FLUID CONTENT remains visible and worthwhile.

The Fountainhead was initially available in print only (no surprise in 1943). Its audience continued to grow, however, for two reasons:

The Fountainhead has intrinsic value that makes people want to share it. There’s no way that a book authored in 1943 would continue to grow a modern audience if it weren’t relevant. Something had to be significant enough about the work to make a splash on the Internet, some 75 years after it was written. It’s buoyancy results from its relevance and its appeal to its target market.

The content’s visibility results from the fact that Rand’s story became fluid; it was shared across many channels: magazine interviews, professional testimonials, and Internet searches.

 

Fluid content is visible in many places, so it can be retrieved and recirculated by many people, long after it was first penned. This is residual value.

Content can’t pick up the same traction in one channel as it can in several. This is a lesson for every business dabbling in content creation. Don’t get stuck in one mode of communication; explore opportunities to share your message in print and in multiple digital channels.

When your content begins to slip into oblivion, it takes only one, two, or more people to revive it, to recirculate it, and to bring its knowledge back into view for a completely new audience.

You might not be Ayn Rand, and your content will likely never reach an audience of 6.5 million. What you might achieve is a 5%, 15%, or 25% increase in audience touch and lead potential, and that’s a worthy investment.

 

Bitcoin, Block Chain, and Other Things I Knew Nothing About

Five weeks ago, I knew nothing about Bitcoin and Block Chain. Four weeks later, an international firm published my article on the investment potential of Bitcoin and Block Chain.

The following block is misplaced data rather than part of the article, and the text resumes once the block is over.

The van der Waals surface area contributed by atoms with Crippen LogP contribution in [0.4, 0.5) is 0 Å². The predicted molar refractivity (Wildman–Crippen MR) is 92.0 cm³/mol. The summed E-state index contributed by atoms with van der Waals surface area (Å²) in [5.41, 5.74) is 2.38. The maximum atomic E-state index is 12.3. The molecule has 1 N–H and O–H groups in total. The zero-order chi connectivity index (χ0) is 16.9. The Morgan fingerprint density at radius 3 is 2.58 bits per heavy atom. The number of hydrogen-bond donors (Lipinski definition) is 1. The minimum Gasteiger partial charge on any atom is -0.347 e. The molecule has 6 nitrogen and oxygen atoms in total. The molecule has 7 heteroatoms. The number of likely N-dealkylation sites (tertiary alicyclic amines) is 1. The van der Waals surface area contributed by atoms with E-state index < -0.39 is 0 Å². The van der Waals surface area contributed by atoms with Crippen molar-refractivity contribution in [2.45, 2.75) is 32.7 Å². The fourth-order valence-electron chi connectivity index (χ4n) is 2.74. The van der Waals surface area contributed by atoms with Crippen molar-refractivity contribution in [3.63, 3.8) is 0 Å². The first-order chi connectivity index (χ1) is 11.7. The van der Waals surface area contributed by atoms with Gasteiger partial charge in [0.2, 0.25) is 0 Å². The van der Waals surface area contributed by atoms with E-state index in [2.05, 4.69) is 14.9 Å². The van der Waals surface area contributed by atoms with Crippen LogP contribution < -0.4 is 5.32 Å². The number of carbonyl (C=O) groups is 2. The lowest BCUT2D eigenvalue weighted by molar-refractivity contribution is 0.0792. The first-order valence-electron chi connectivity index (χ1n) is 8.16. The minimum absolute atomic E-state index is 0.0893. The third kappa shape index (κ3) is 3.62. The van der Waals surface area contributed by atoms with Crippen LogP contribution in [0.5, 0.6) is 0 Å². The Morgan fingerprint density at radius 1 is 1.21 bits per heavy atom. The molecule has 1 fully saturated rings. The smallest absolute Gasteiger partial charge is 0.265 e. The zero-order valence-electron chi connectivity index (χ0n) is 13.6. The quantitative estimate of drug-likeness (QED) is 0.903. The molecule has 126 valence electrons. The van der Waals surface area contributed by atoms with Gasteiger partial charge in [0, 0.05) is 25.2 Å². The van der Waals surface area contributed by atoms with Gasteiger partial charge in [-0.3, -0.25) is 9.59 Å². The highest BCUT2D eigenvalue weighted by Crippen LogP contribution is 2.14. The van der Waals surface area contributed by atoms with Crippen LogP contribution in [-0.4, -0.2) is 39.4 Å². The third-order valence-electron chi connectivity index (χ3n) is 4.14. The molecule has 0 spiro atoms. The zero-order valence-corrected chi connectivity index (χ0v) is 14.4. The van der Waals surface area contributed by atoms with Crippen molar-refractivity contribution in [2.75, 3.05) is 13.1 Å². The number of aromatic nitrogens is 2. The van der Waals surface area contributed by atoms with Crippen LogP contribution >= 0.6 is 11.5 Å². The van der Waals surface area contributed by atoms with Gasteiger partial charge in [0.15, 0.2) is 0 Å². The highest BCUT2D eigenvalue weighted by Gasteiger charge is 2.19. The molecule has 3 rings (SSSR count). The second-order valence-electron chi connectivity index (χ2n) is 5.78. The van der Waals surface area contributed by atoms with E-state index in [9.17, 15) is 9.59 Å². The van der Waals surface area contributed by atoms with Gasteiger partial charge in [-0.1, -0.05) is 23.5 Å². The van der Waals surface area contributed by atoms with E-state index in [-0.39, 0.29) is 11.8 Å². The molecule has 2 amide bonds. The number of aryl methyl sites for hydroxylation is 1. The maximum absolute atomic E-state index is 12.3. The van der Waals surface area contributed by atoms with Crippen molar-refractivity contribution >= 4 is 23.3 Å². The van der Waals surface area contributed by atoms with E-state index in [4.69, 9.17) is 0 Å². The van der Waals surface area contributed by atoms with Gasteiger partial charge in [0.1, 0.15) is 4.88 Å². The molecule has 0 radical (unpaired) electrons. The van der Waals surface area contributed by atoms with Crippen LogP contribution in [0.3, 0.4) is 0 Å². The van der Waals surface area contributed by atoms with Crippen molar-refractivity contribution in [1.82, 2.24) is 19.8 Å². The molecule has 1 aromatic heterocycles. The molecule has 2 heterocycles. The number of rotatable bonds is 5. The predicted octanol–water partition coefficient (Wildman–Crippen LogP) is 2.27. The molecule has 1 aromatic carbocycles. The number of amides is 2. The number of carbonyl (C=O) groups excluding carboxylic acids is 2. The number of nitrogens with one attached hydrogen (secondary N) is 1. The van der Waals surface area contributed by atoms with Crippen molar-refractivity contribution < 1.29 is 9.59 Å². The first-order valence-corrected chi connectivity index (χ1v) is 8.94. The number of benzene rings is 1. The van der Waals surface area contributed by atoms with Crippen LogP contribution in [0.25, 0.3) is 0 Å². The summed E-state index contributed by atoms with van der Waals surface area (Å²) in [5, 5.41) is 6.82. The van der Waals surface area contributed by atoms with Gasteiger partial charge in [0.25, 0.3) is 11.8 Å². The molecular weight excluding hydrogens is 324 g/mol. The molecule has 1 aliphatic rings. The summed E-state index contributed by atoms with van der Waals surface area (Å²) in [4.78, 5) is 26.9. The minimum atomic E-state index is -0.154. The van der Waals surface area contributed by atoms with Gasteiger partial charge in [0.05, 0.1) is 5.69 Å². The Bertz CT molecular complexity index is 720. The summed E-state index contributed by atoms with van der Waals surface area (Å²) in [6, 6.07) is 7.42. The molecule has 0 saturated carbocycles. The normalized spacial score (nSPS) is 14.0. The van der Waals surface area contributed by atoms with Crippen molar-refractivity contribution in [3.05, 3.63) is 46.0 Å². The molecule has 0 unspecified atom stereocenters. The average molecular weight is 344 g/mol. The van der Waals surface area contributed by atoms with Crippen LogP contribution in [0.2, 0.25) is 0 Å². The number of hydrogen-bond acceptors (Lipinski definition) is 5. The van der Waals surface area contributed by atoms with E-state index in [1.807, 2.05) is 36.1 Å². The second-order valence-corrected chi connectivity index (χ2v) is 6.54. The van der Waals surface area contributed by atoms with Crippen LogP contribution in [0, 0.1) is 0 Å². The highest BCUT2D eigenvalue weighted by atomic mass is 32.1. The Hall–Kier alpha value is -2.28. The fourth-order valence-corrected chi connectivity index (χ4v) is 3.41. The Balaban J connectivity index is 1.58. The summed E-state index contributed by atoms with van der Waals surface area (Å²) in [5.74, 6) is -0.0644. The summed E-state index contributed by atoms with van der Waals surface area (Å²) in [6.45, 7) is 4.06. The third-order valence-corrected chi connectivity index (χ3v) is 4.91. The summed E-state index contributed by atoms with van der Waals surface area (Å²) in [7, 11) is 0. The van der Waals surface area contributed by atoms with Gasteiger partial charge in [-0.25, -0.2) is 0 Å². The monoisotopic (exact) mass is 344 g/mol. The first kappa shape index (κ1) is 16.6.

Why would a company hire a writer who knows little to nothing about the topic they want to communicate? That’s a fair and logical question.

The answer, at first glance, might not seem as logical, but here it is:

Content writing has little to do with industry expertise.

Does that scare you? If you are going to pay someone to convey your coveted expertise to customers, why hire someone who possesses none of that expertise? Three reasons, actually.

Three reasons why you should hire a content writer to convey your message:

Internal technical people have little time to write. What company wants to pay their brightest technical minds to write, when they could be developing new products, driving operational efficiencies, or improving the company’s bottom line? Expecting your engineers or business development people to write is a poor use of your resources.

Technical people aren’t always the most capable writers. I’ve been told this dozens of times by the technical experts themselves or by their managers. Writing is a skill, and unbeknownst to many people, it is a time-consuming and somewhat painful process. Not everyone is going to be a strong writer, and that includes the most intelligent and forward-thinking members of your team. And that’s okay. It’s no different than the fact that only one person on a team is going to be the best goalie, the best three-point shooter, the best salesperson, or the best motivator.

Experienced writers can deliver what you need. A qualified, experienced writer can deliver timely, accurate, and effective content. (See samples of industry-specific content writing.)

There is no magic to content writing. Writers rely heavily on independent research and expert interviews. (For example, I read more than 40 articles and interviewed three people before writing my own Bitcoin piece.)

Writing is a craft that blends technical expertise with the flow of appealing, persuasive copy. Pure technical content belongs in the realm of user manuals and research papers. Marketing content has another purpose, and that is to call a targeted audience to action. Whether you’re positioning yourself as an industry expert, working to stay ahead of the competition, or pushing a particular product or service, a content writer is best suited to speak directly to your target audience.

A writer thinks like a customer. If I don’t understand what you have to offer, it’s likely that your customers won’t either. Your expertise is your selling point, but it’s important to share that expertise without losing the interest of your audience. A content writer gathers, absorbs, and distills information to fit the needs of your target audience through subtly-persuasive content.

Investing in an expert writer is a good call when you’re ready to get results by increasing awareness, positioning yourself as an industry expert, or calling your audience to action. Just be sure to find a writer who can understand your business and translate your message in a way that is understandable and impactful to your audience.

The Archery of Good Communications: 4 steps to convey value

I had six weeks of archery training in eighth grade, so you can trust what I have to say next.